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 You are in: Under Secretary for Arms Control and International Security > Bureau of Political-Military Affairs > Security Assistance

International Trust Fund (ITF)

Bureau of Political-Military Affairs
Washington, DC

($ in thousands)


FY 2005 Actual

FY 2006 Actual

FY 2007 Request

FY 2008






NADR-ITF funds are administered by the Office of Weapons Removal and Abatement. Read more about the International Trust Fund.

The program supporting the International Trust Fund (ITF) for Demining and Mine Victims' Assistance is a special component of the U.S. humanitarian demining program, which supports our nation's strategic objective to "Advance sustainable development and global interests" by providing a "humanitarian response" to the harmful social and economic effects generated by landmines, unexploded ordnance (UXO) and abandoned ordnance (AO). In addition, U.S. contributions to the ITF foster regional stability through mine action projects funded by more than 20 countries, the European Union and more than 30 international non-governmental organizations, commercial firms, philanthropic foundations and other donors.

The ITF was established by the Republic of Slovenia, yet operates as an independent international organization. It commenced financial operations in September 1998, initially focusing on Bosnia and Herzegovina. The ITF has been a success both operationally and financially and has become the demining instrument of choice for the international community in the Balkans. Currently, the ITF provides financial support for over two-thirds of all demining operations being conducted in the region. Among ITF's successes are:

  • Facilitated the clearance of over 56 million square meters of land in the Balkans and nearly 1 million square meters in the Caucasus region from 1999 to September 2005.
  • Advances regional cooperation through its work as a founding member of the South East Europe Mine Action Coordination Council (SEEMAC).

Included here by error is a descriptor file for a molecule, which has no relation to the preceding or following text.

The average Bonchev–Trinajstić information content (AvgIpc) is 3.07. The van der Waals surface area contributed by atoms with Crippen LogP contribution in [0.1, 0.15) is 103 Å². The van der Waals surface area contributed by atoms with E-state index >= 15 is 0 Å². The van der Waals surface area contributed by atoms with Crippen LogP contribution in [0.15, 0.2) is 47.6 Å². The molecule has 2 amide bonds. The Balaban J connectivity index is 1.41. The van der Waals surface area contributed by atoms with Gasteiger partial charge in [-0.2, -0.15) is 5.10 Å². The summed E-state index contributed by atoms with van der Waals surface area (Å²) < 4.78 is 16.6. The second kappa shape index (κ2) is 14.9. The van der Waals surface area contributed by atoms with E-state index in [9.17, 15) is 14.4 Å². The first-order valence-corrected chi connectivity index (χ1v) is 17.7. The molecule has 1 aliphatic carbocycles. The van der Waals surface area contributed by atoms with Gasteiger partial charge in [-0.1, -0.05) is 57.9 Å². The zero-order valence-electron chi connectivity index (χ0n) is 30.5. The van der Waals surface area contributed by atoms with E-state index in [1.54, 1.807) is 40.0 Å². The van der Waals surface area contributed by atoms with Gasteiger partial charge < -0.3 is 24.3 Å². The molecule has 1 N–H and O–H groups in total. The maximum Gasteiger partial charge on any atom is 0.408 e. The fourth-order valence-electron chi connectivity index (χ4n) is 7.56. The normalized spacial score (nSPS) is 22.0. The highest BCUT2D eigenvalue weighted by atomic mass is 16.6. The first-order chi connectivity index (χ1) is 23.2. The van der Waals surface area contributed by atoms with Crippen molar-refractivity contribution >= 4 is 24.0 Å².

• Fostered mine victims assistance programs through the Slovenian Rehabilitation Institute and rehabilitation centers in Bosnia and Herzegovina and Croatia, which among other services, treated over 860 mine victims and trained over 320 health care specialists.

In May 1998, Congress appropriated $28 million for the ITF to assist mine-affected countries in the Balkan region. Since then, the United States has contributed more than $82 million in matching and unilateral contributions to support mine action in the Balkans and the Caucasus. These funds have been provided to the ITF to match other donor contributions, thus effectively doubling funding available for humanitarian mine action projects executed by the international donor community through the ITF. Without the United States matching funds as a draw for other international donors humanitarian mine action in the Balkans would be drastically reduced with significant negative consequences for mine and unexploded ordnance casualty rates, economic development and regional security.

The FY 2007 request for $10 million will continue matching dollar-for-dollar the contributions of other international donors. In 2005, the ITF operated in Albania, Bosnia and Herzegovina, Croatia, Serbia and Montenegro, coordinating a broad range of mine action activities. The bulk of the FY 2007 contribution will fund humanitarian mine action in Bosnia and Herzegovina and Croatia, which despite the assistance provided through the ITF remain the most heavily mine impacted of the Balkan states, as well as continuing assistance to Albania and Serbia and Montenegro. Some sustainment assistance such as equipment and training will also be provided to indigenous demining capabilities in Macedonia and Kosovo established with past U.S. assistance. [Source: FY 2007 Congressional Budget Justification.]

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